Uncle Sam’s intense gaze is unmistakable in an image where his outstretched index finger conveys a clear message: “I want you for the US Army.” The 1917 poster reminded young men of their patriotic duty to fight for the fatherland during World War I. Designed by New Yorker James Montgomery Flagg, who is said to have modeled Uncle Sam on his own face, the US military also advertised with this poster during World War II – and still does to this day. The cult advertisement is world famous.
So it’s no coincidence that the Folkwang Museum in Essen, western Germany, chose “We Want You!” as the title of its current exhibit on the history of the poster, featuring designs derived from historical cartoons, illustrations and photographs from the 18th century to the present day — as well as perspectives for the future.
After all, according to curator Rene Grohnert, posters will always exist – even when they take on digital form. He is a firm believer in the saying “A picture is worth a thousand words”.
Ancient Origins of Stone Tablets
The ancestors of the poster were stone tablets on which the ancient Egyptians scratched symbols.
The Romans placed wooden plaques with public notices in busy squares, and in the Middle Ages posters resembling posters were hung in market squares or in front of churches.
But the modern poster first appeared in the mid-15th century, with the invention of the printing press by Johannes Gutenberg.
Then around 1796, Bavarian musician and playwright Alois Senefelder invented lithography, a vital technology for modern poster design and a precursor to modern offset printing.
Inspired by a rainy day observing how the image of a leaf stood out on a piece of limestone, the process he created allowed the reproduction of a pattern drawn on a stone slab to be transferred to paper.
From then on, Senefelder’s invention enabled the mass reproduction of posters for everything from event promotion to politics.
The design of the first posters was initially handled by printers and lithographers. But they were unable to meet the increasing quality demands of customers, leading to an increasing number of artists being hired to design posters as well.
French artist Jules Cheret became the father of the modern poster. He founded his own lithography workshop in 1866 and produced approximately 1,200 posters in 40 years.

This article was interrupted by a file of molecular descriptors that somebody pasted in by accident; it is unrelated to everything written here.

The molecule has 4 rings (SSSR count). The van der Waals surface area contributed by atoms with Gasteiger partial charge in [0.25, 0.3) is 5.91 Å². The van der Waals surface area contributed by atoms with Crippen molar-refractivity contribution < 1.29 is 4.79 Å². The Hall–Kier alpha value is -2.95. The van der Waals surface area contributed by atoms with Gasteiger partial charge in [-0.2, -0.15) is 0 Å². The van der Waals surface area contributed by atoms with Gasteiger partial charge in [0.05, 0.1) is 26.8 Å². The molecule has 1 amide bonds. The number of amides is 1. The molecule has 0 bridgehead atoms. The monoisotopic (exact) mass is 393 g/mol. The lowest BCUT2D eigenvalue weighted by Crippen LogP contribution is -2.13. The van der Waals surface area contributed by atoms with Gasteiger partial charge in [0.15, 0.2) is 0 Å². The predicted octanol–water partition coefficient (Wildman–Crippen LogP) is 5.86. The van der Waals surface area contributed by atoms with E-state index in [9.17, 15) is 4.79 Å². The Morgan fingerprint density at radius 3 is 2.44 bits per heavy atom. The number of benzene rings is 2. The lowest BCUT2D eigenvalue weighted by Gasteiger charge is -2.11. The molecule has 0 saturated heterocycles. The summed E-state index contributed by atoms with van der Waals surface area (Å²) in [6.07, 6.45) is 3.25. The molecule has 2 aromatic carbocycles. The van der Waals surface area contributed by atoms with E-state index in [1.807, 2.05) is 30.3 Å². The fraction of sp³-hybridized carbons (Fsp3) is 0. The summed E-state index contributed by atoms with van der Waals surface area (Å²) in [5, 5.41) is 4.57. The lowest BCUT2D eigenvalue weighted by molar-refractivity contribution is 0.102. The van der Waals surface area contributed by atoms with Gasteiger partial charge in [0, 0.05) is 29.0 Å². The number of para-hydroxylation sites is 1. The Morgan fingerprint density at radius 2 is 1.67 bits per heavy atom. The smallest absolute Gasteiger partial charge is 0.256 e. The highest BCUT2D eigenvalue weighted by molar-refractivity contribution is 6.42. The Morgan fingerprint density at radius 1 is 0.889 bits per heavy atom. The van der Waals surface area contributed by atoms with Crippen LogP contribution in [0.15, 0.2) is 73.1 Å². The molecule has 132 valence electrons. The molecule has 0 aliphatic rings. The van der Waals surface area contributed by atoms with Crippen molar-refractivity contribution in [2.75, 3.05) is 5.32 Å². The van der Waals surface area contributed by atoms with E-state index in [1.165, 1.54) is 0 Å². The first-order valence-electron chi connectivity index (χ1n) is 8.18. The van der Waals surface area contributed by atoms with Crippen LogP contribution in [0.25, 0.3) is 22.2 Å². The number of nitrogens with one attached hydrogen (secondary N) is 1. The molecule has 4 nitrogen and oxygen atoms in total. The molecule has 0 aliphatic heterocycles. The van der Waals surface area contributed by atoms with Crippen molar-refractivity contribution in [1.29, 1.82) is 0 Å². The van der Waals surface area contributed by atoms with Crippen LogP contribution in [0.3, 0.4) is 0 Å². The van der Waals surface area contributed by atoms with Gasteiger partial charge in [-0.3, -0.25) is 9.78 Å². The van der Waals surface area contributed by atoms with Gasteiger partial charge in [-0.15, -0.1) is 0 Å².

Equally well known was Cheret’s compatriot, Henri de Toulouse-Lautrec, who wrote poster history with his works for the famous Parisian variety shows at the Moulin Rouge. He spends almost every evening capturing the energy of the extravagant nightlife of the Montmartre theater in his drawings.
In Germany, Art Nouveau designs became popular around the turn of the century. One of the most famous posters of the time was the one designed by Alfons Mucha for the play “Gismonda”, featuring world famous actress Sarah Bernhardt. All copies of the poster on public display were quickly stolen by art lovers.
The poster as an advertisement
Posters with elaborate designs by artists are still created for museums and theaters today, but since the 1920s posters have focused on advertising, brand and product replacing lavish ornaments, notes curator Rene Grohnert.
Throughout the 20th century, the poster continued to evolve, advertising being influenced by the artistic currents of its time, from the Bauhaus style to Art Deco.
Some played with psychedelic motifs during the 1960s counterculture; others became even more provocative in the 1980s, advertising with AIDS patients.
But the posters were not only designed to advertise goods but also political messages: the Nazis used them for propaganda purposes, as did the communist regimes of the Eastern bloc. Young people in the 1960s (and later generations) hung posters of the revolutionary Che Guevara on their walls. Other famous posters from the time denounced nuclear weapons, the Vietnam War, pollution and overpopulation.
Mass media then changed the whole approach to advertising, with television bringing product advertising directly into people’s living rooms.
The poster, however, remained. “It was then less about providing information and more about reminding people of something they had already seen,” says Grohnert.
Posters can still be seen on advertising pillars, invented in 1854, although today these relics have been updated and now turn 21st century with the posters illuminated from behind.
But the future looks different, says Grohnert. “The poster was integrated into an overall concept,” he says, noting that at a bus or train stop, an illuminated advertising poster can be combined with information and “roof greening” to create “a element of street furniture”.
In the era of digitization, the poster is far from being old-fashioned.
The poster exhibition “We Want You!” takes place at the Folkwang Museum Essen until August 28, 2022.
This article has been translated from German.